If I do get a TA, what courses would I teach?
- First-year and second-year teaching assistants teach composition courses with the support and supervision of Pitt's nationally recognized Composition Program. The thorough training our students receive in teaching has been an important factor for many of our graduates who have obtained teaching positions. After the second year, TAs may teach advanced composition and introductory creative writing classes.
I applied to the program before and was rejected. Now, I am now reapplying. What is the process?
- If you were not admitted the first time you applied, you need to begin the entire application process from the beginning.
I applied to the program before and was accepted, but I did not attend within one year. Do I need to reapply?
- If you were accepted but did not begin the program within one year after acceptance, you also must completely redo your application.
Can I transfer from another MFA program?
- Yes. A maximum of six graduate credits earned at another institution may be transferred, with the approval of the Director of Graduate Studies, toward fulfillment of the MFA credit requirements. Any transfer of credit, however, depends on a course-by-course evaluation by the Director of Graduate Studies, in consultation with Writing Program faculty, regarding the relevance and comparability of each course to our MFA program and its curriculum.
Can I meet with someone to discuss the program?
- You can contact the Graduate Administrator, who will then guide you to the appropriate person in the genre that you have selected. The email address is email@example.com, and the phone number is 412-624-6549.
Can I apply for the Spring semester admission?
- We do not have a Spring semester admission.
Does my writing sample need to meet the stipulated number of pages?
- Yes, we do want the stipulated number of pages for writing samples.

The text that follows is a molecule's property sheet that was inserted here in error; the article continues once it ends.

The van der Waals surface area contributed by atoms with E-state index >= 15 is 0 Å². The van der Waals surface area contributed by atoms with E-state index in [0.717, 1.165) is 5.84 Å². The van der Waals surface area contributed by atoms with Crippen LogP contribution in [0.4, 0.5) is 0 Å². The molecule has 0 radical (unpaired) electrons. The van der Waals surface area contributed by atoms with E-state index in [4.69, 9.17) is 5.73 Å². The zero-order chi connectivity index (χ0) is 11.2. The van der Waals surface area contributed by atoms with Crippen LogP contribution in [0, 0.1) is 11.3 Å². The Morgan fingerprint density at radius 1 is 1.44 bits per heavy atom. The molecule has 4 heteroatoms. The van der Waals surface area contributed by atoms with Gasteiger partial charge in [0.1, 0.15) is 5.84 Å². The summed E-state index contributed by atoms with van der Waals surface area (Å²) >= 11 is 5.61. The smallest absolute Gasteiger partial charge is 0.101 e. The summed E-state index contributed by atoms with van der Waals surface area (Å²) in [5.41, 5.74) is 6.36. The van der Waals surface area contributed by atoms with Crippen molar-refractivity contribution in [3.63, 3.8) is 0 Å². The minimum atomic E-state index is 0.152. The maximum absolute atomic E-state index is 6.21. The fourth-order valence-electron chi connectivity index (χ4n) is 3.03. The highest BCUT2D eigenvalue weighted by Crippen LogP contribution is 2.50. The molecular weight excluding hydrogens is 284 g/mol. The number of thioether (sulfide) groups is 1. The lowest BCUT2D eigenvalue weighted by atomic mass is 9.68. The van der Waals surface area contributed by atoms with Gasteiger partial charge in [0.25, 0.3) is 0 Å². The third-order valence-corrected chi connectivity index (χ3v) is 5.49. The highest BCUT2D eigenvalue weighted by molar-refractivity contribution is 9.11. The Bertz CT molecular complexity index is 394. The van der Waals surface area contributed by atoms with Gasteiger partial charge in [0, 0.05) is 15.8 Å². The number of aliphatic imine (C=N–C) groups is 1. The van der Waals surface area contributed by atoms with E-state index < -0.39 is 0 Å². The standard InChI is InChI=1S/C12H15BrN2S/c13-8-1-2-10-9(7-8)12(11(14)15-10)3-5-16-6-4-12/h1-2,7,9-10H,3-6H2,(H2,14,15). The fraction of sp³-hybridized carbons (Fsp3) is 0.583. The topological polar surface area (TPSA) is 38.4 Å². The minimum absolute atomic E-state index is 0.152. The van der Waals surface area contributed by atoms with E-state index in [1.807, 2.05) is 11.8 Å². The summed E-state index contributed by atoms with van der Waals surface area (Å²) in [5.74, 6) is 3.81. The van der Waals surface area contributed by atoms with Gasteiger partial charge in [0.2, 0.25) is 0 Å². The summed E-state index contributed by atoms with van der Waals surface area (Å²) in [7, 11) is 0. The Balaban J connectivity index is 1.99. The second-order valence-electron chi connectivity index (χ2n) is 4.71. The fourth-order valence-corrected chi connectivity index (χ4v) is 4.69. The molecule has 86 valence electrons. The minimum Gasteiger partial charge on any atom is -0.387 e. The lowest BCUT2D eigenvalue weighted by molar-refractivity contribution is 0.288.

How do you run your workshops?
- Each instructor has his or her own methods and approach to workshop. Individual faculty members are willing to provide more information about their courses to students. Also, you might check out the bio profiles of our graduate faculty. Each faculty member’s profile includes a short statement on her or his individual philosophy of writing and teaching.
If I'm accepted, how do I arrange a visit to Pitt?
- If you are admitted, the head of the genre you have selected will contact you to arrange a visit. You will be able to sit in on classes and attend readings and other literary events. You will also be able to meet personally with faculty members and graduate students, which is a key aspect and benefit of our annual MFA Open House that is held each spring. In addition, we also hope you’ll find time to explore the city and begin to discover all that Pittsburgh has to offer. We’re a major university located in an urban setting—with great neighborhoods to boot. We have the best of big-city and small-city life rolled into one, so please come visit us and see for yourself.
What’s it like to be a graduate student in Pittsburgh?
- A great question that’s hard to answer, but here is some information about the city and region that might give you a better idea of what we have to offer.